1.5°C-alignment requires production declines, but most oil & gas companies are planning to expand 

Oil and gas companies are spending vast sums on new production that will tip the world towards climate catastrophe.

Under the IEA’s Net Zero Emissions by 2050 scenario (NZE), the most widely cited pathway to limit warming to 1.5°C, there is no need for new conventional oil & gas development – production falls by 22% by 2030 and 44% by 2035 compared to 2019. 

The implication of this is that for all of the largest listed companies, to be aligned with 1.5°C, production needs to fall over the coming decades. 

In this report, we look beyond targets to evaluate companies’ actions by considering the alignment of project approvals and future production plans. We have modelled current and future oil and gas projects globally to assess compatibility with the different International Energy Agency (IEA) scenarios.

This work complements our assessments of the Paris-compliance of companies’ emissions goals in our Absolute Impact series, alongside assessment of the degree to which executive remuneration policies are supportive of companies transitioning away from fossil fuel growth.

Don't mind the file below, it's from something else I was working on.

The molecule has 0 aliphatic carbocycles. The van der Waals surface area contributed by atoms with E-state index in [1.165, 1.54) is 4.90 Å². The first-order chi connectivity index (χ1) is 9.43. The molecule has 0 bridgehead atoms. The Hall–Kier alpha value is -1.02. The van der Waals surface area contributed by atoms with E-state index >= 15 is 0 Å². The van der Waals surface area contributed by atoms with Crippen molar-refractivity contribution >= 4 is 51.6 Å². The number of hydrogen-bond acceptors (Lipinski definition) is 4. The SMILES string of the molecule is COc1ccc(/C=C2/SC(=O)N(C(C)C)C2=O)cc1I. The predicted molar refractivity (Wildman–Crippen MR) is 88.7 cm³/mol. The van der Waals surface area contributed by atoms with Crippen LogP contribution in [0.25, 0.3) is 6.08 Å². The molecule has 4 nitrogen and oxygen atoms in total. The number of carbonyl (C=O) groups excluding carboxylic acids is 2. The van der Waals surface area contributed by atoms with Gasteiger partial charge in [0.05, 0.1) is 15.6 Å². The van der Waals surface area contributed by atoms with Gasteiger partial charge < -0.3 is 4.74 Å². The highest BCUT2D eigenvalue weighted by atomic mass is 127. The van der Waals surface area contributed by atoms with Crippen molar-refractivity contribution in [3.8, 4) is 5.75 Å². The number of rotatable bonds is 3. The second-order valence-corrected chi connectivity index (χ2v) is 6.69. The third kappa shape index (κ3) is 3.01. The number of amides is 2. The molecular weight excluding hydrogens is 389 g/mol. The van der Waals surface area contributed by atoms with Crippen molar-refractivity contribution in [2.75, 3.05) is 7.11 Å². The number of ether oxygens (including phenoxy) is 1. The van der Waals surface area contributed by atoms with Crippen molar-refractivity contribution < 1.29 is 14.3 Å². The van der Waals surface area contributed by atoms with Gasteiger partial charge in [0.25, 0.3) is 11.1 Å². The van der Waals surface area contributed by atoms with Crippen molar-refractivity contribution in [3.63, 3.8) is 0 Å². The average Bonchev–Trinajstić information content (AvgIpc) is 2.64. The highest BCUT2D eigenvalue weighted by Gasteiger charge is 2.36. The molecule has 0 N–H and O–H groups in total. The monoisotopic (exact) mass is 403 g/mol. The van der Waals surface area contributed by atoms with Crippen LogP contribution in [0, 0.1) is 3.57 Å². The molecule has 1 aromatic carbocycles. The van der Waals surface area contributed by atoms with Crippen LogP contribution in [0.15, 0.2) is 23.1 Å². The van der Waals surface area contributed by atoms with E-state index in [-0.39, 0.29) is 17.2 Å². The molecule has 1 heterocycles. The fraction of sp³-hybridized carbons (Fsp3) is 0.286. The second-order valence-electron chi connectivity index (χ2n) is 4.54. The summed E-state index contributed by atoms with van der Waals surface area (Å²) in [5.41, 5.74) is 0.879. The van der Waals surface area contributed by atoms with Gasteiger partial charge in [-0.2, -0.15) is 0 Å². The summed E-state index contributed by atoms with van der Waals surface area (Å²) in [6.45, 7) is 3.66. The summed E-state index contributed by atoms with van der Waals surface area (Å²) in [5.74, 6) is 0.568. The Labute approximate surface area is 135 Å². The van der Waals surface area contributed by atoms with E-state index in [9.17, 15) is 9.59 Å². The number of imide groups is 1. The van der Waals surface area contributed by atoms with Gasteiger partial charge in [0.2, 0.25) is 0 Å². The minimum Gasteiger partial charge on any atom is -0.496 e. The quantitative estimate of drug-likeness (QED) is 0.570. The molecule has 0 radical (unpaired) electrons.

The report finds that in 2021 and the first quarter of 2022 Chevron, Eni, Shell, TotalEnergies and other companies approved a total $58bn of investment that will only be needed if oil and gas demand grows to the point where it pushes global temperatures beyond 2.5°C.

Key Findings

Asset owners seeking 1.5°C-aligned portfolios cannot credibly own financial interests in companies that continue to invest in new conventional oil and gas projects. 

Alignment with Paris – whether 1.5°C or ‘well below 2°C’ – implies production declines by 2030, yet most oil & gas companies are planning production increases. 

With Russia’s invasion of Ukraine pushing commodity prices higher and incentivising new investment, investors looking to be Paris-aligned must continue to scrutinise company plans, as investment in new oil & gas projects that lock-in future emissions are incompatible with Paris. 

62% of investments approved in 2021/Q1 2022 (or $103bn) were inconsistent with a Paris-aligned pathway (the IEA’s 1.7°C Announced Pledges Scenario), including $58bn that was outside even a 2.5°C outcome. 

Many future oil & gas investment opportunities approaching final investment decisions are inconsistent with a Paris-aligned outcome, with the portfolios of Occidental Petroleum, ConocoPhillips and EOG found to be the least aligned. 

Despite ever-growing investor concerns about climate-alignment, collectively companies are not becoming significantly more aligned. 

Those investors without a climate-alignment, sustainability or ESG mandate can use these results to assess transition risk exposure for investee companies.